September 24, 2018

Ask The Doctor > Questions & Answers > I woke up with knee pain, I cannot bend it,

I woke up with knee pain, I cannot bend it,

Patient: I woke up with knee pain, I cannot bend it, it is not swollen but sore to touch & move, I am getting tingling sensations down my leg. I also have lower back pain



Symptoms: Tingling sensation, Pain, low back pain



Doctor: HelloThank you for posting your query at ATD for an opinion.I understand your concern and would like to know a lit tle more about your condition.Why are you not able to bend your leg is it due to pain or lack of power?What is your age group?Do you have any past history of low back ache?I would also like to know the exact part of leg have tingling numbness its on outer aspect of leg or posterior /back aspect or inner part?Do you have radiating pain from back to leg?Kindly follow up with answers to these questions for better evaluation of your condition.Feel free to discuss further.Regards

Comments / Follow Ups

Patient: I am unable to bend due to pain I am a 28 yr old female, I have always had issues with lower back pain but never been diagnosed. The tingling is on the outer leg radiating towards my foot

Doctor: There is a strong probability of the condition arising due to involvement of the nerve roots at the spinal level.
A clinical examination is recommended to evaluate the neurological deficit. My advice is to visit your local orthopaedic doctor for clinical evaluation of your condition.
Feel free to discuss further.

Patient: what does this mean? I was going to visit the ER as the pain is terrible however I changed my mind as its not really an emergency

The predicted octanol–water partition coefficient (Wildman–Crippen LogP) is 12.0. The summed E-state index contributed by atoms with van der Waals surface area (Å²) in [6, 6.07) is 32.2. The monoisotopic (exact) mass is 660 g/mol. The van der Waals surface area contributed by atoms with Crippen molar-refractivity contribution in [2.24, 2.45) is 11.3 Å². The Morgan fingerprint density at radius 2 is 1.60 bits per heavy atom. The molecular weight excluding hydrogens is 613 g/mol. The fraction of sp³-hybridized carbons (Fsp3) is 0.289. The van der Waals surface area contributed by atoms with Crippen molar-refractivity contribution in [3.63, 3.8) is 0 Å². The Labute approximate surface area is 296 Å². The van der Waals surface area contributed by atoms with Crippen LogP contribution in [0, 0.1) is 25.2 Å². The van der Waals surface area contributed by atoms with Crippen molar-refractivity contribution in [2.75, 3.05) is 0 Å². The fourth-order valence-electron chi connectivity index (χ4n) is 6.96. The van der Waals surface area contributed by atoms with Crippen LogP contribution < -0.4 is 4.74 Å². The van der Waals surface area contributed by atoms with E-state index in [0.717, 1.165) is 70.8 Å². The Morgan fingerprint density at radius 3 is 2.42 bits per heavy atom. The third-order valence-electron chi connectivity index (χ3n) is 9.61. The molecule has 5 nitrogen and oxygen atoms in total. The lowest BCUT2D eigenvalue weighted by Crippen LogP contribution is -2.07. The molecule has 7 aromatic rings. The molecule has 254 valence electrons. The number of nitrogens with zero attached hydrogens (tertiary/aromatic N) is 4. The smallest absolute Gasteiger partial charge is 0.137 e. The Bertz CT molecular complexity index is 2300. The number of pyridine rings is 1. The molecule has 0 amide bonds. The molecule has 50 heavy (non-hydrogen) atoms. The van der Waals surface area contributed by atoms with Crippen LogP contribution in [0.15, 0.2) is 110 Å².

Doctor: Radiating pain and the tingling numbness in a particular dermatome (area of skin) means that the condition is due to pressure over the nerve. They can be initial symptoms or there can be some degeneration of nerve fibres where some amounts of neurological deficit ie sensory or motor loss of less intensity which is not appreciated by the patient but can be elicited by examining the patient is present. Accordingly MRI scans are advised and the reports are clinically correlated which means level of disc herniation and symptoms if related then the decision is made whether to go with surgical management or conservative management. If there is no deficit with disc herniation but no pressure over the nerve then conservative treatment (medication etc) have a role.
If there are any more questions, please write to us. I’ll be happy to help you.


Dr. Jimmy Obaji M.D.

Dr. Jimmy Obaji completed his residency in Family Medicine at the University of Manitoba. He currently operates a walk-in-clinic in downtown Toronto.

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